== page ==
Likewise Jane Austin, NHS Confederation primary care policy manager. 'I've not picked up any strong grumblings, ' she says. 'Any organisational change causes anxiety; some of it may be legitimate, some may just be anxiety.'
This is in sharp contrast to the NHS Alliance. Chair Dr Mike Dixon says: 'There is a serious problem here. First of all GPs are suffering from change fatigue; second there is an almost universal suspicion about PCTs. GPs feel very threatened - that they will not be in control, that they will have a lot of their autonomy taken away, that they will lose their independent contractor status.
'There is a lot of dissent among the ranks and it is up to people like myself to make the arguments that the ends justify the means.
'There may be some down side to general practice, but overall there will be an improvement for the patients and the health system that is sufficient to warrant that.'
Dr John Canning, deputy chair elect of the local medical committees conference and secretary of Cleveland LMC, echoes these points. 'We are rushing into PCTs when PCGs have not achieved a great deal. We need some stability and corporate adhesion as PCGs before going forward, ' he says. It is worth remembering that PCGs themselves are just 14 months old.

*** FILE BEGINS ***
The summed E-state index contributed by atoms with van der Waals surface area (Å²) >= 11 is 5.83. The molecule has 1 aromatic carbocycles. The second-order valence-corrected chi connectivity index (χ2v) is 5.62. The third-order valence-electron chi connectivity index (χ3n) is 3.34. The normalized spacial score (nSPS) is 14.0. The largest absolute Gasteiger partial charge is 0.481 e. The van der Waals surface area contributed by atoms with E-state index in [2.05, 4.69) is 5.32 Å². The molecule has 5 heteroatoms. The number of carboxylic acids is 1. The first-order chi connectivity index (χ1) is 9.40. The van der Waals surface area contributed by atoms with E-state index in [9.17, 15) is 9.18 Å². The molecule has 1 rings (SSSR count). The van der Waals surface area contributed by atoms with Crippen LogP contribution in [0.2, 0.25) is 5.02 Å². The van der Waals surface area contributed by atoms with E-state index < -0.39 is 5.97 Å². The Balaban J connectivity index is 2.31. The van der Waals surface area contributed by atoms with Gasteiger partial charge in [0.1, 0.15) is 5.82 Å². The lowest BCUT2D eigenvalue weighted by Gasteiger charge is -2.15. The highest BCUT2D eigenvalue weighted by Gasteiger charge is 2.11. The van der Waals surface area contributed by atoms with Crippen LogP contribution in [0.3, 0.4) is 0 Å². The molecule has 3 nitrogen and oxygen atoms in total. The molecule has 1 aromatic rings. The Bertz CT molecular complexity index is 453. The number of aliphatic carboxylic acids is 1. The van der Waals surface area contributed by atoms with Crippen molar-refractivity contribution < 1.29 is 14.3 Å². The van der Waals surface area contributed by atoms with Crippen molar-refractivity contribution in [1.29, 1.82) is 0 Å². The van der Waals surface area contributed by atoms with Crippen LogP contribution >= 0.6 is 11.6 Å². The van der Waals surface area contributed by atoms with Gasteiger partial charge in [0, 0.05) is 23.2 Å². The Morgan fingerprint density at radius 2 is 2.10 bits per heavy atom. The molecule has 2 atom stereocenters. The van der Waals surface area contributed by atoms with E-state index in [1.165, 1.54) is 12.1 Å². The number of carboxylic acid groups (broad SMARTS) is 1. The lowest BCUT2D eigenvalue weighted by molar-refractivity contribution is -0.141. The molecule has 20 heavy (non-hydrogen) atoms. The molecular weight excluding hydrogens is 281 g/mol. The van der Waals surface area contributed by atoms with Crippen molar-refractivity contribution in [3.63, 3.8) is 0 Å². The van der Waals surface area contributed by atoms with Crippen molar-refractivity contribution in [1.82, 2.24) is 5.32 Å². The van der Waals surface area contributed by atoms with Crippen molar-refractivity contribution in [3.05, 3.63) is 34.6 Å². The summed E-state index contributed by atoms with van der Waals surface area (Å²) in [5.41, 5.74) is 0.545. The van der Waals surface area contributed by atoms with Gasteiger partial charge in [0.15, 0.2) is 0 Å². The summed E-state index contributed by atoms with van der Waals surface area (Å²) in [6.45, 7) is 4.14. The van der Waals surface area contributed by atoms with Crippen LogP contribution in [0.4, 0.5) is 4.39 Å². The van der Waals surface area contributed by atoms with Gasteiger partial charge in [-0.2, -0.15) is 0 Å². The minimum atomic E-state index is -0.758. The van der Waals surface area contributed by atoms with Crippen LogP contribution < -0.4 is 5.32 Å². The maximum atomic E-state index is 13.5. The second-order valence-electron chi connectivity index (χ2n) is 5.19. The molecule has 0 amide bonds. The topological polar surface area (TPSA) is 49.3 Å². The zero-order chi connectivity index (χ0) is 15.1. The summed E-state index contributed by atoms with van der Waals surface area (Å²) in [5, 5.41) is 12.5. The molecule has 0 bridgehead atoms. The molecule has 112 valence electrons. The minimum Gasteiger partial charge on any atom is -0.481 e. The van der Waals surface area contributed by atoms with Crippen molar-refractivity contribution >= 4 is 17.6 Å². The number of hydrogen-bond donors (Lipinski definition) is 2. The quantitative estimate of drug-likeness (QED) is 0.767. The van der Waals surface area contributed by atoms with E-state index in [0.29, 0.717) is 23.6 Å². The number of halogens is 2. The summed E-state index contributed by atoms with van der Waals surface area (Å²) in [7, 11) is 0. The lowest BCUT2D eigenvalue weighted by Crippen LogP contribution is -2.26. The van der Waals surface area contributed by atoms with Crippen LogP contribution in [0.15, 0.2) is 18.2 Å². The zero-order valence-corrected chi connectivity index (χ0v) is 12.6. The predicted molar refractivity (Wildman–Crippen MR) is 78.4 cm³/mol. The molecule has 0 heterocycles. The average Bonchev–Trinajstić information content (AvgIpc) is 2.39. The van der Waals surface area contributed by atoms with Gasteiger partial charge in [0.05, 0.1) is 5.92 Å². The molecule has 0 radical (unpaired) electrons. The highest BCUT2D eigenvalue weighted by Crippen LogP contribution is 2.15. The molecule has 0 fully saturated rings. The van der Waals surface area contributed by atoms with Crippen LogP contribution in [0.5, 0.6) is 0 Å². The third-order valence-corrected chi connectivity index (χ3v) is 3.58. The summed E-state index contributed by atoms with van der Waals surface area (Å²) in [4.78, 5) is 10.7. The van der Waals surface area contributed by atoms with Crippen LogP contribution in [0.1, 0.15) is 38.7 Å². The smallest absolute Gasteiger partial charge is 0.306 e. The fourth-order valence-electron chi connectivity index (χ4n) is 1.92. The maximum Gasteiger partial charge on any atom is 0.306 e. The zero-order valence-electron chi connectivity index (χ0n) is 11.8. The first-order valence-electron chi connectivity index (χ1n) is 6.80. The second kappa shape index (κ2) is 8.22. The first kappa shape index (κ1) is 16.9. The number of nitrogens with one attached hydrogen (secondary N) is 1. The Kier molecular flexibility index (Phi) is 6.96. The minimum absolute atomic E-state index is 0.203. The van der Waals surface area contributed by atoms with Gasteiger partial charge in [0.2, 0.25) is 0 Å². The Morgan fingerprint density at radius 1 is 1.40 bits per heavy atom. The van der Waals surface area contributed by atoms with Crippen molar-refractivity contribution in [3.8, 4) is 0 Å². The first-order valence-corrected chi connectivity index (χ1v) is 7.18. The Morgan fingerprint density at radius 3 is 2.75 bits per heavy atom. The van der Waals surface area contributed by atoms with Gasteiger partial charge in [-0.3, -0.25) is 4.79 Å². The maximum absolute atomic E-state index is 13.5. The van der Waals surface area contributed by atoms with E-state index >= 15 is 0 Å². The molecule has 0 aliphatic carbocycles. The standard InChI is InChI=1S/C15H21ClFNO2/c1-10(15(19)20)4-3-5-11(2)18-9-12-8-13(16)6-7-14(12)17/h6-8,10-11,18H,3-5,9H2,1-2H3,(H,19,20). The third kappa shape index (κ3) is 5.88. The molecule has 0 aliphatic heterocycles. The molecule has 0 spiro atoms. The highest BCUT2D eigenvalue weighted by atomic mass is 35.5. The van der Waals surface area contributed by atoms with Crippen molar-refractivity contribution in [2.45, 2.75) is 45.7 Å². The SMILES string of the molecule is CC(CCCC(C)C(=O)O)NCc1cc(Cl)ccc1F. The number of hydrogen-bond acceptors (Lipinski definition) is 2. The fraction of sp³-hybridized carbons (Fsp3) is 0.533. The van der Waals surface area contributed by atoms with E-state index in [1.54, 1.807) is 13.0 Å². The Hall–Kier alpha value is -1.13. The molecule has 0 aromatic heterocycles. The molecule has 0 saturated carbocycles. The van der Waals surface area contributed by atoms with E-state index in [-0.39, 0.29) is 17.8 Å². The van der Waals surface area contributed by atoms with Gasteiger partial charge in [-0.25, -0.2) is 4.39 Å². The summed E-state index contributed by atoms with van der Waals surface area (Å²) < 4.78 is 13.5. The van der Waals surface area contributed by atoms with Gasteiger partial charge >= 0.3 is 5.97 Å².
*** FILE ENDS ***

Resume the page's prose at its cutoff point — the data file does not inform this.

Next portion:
GPs are also questioning the capacity of up and coming PCT chief executives, says Dr Canning. 'They may be perfectly suitable as managers of departments of 20 people involved in administration. But when it comes to managing a multi-million pound operation, employing a wide variety of health professionals, their ability may be questionable.'
GP support is seen by many as crucial to the success of a PCT. Suzanne Trewavas, chief executive of Brentford Chiswick and Isleworth PCG in west London, sums it up. 'The number one priority is keeping GPs on board, ' she says. 'If you lose them, you have lost it - you have a community trust by another name, not a PCT.'